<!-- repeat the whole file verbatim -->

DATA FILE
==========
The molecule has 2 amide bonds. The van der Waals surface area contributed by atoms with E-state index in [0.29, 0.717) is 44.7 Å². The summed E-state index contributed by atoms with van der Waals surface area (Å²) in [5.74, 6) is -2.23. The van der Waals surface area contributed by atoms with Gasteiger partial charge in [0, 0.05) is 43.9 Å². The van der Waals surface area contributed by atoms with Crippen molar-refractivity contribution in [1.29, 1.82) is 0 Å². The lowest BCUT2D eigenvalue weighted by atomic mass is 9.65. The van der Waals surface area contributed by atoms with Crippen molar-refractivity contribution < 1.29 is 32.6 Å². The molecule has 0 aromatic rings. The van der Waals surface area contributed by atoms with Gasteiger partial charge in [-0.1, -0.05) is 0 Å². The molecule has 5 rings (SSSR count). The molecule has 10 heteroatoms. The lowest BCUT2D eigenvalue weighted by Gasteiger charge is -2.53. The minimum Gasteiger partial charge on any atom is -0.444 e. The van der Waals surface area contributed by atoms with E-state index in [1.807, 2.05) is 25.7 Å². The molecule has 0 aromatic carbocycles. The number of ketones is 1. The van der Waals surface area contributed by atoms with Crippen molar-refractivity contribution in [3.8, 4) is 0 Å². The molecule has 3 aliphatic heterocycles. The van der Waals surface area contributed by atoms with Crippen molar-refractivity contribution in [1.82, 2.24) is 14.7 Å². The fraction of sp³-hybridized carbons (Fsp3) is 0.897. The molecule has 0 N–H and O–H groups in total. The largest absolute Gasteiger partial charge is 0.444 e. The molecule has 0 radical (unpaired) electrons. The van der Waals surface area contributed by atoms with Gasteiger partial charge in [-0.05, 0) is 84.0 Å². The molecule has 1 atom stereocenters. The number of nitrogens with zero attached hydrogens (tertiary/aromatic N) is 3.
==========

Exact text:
The molecule has 2 amide bonds. The van der Waals surface area contributed by atoms with E-state index in [0.29, 0.717) is 44.7 Å². The summed E-state index contributed by atoms with van der Waals surface area (Å²) in [5.74, 6) is -2.23. The van der Waals surface area contributed by atoms with Gasteiger partial charge in [0, 0.05) is 43.9 Å². The van der Waals surface area contributed by atoms with Crippen molar-refractivity contribution in [1.29, 1.82) is 0 Å². The lowest BCUT2D eigenvalue weighted by atomic mass is 9.65. The van der Waals surface area contributed by atoms with Crippen molar-refractivity contribution < 1.29 is 32.6 Å². The molecule has 0 aromatic rings. The van der Waals surface area contributed by atoms with Gasteiger partial charge in [-0.1, -0.05) is 0 Å². The molecule has 5 rings (SSSR count). The molecule has 10 heteroatoms. The lowest BCUT2D eigenvalue weighted by Gasteiger charge is -2.53. The minimum Gasteiger partial charge on any atom is -0.444 e. The van der Waals surface area contributed by atoms with E-state index in [1.807, 2.05) is 25.7 Å². The molecule has 0 aromatic carbocycles. The number of ketones is 1. The van der Waals surface area contributed by atoms with Crippen molar-refractivity contribution in [3.8, 4) is 0 Å². The molecule has 3 aliphatic heterocycles. The van der Waals surface area contributed by atoms with Crippen molar-refractivity contribution in [1.82, 2.24) is 14.7 Å². The fraction of sp³-hybridized carbons (Fsp3) is 0.897. The molecule has 0 N–H and O–H groups in total. The largest absolute Gasteiger partial charge is 0.444 e. The molecule has 0 radical (unpaired) electrons. The van der Waals surface area contributed by atoms with Gasteiger partial charge in [-0.05, 0) is 84.0 Å². The molecule has 1 atom stereocenters. The number of nitrogens with zero attached hydrogens (tertiary/aromatic N) is 3.